The German resistance in the years from 1933 onwards failed in preventing the totalitarian expansion of power and the unjust state of the National Socialists. Nor did it prevent Germany’s crimes and the tens of millions of war victims. Germany had to be defeated militarily. A tragedy! But the various resistance groups did something for the time after the nightmare. They were moral role models, laid spiritual and moral foundations for a new Germany after the war.
  In 1990, Peter Bucher compiled voices and documents from post-war Germany in the years 1945–1949 on almost 500 book pages as part of the source collection of the Wissenschaftliche Buchgesellschaft Darmstadt. It is worth reading these texts again today. Personalities and associations have their say who did not only start thinking at the end of the war but had numerous references to the German resistance in the years 1933–1945. The world views and political positions were very different and controversial. But what shows through from almost all the texts is a reflection on sound political ethics, a turning away from a thinking along the lines of power and a respect for human dignity.
  History does not repeat itself; the Germans of today cannot be like the Germans of yesteryear. But there are still people, personalities in Germany, who are not concerned with power and wealth, but with their fellow citizens, their fellow human beings. People who are not indifferent to the fate of their country. If these personalities set to work, perhaps a little more than they have done so far and also a little more in cooperation – overcoming their differences and concentrating on what they have in common – then Germany can recover and the spook can come to an end.  •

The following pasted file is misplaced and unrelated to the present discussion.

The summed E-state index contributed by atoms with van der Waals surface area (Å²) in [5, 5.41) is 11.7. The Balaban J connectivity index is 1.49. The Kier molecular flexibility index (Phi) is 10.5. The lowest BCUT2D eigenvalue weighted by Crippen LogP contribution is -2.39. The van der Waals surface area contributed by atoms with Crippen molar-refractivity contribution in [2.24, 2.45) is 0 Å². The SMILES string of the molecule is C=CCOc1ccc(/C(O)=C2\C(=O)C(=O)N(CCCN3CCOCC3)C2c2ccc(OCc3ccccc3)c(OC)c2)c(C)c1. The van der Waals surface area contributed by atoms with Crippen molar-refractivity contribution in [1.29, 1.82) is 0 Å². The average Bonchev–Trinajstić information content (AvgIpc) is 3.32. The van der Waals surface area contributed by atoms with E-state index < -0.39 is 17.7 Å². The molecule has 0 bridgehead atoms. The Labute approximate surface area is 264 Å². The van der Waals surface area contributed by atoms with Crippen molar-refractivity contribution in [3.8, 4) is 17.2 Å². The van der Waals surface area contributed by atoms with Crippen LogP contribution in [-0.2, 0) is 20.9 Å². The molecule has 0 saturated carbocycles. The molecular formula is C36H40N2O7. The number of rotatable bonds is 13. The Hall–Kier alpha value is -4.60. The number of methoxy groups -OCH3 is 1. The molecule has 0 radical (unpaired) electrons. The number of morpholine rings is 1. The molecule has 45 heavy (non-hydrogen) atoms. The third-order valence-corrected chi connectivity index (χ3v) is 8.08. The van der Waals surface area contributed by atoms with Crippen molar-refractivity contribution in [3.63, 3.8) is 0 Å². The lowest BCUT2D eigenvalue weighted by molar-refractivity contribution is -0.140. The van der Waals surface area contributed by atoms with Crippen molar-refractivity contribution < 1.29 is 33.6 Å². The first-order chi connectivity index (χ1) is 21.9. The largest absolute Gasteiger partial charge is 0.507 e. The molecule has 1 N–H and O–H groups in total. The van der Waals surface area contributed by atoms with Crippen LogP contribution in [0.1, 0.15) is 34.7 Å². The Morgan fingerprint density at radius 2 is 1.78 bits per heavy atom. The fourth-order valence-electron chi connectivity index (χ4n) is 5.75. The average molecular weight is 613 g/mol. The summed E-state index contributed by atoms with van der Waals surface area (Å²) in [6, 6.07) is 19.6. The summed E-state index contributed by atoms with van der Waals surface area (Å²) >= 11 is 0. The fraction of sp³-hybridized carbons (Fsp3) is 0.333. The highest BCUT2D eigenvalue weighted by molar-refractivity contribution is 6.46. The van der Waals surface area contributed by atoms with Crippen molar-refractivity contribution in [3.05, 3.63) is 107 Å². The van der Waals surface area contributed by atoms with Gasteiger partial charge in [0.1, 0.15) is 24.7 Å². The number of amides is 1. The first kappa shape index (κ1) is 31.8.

1 cf. “Zeitenwende in den Köpfen” (Zeitenwende in the minds); of 21 October 2022
2 cf. “Die Russen sind ‘Unrat’: Pamphlet erhält den ‘Friedenspreis’ des Buchhandels” (The Russians are ‘filth’: Pamphlet receives the ‘Peace Prize’ of the book trade); of 24 October 2022
4 cf. also various links on the current tightening of German criminal law (section 130, paragraph 5 StGB) with the resolution of the German Bundestag of 20 October 2022:;;;;;;;;
5 cf. book review in Current Concerns No. 14 of 5 July 2022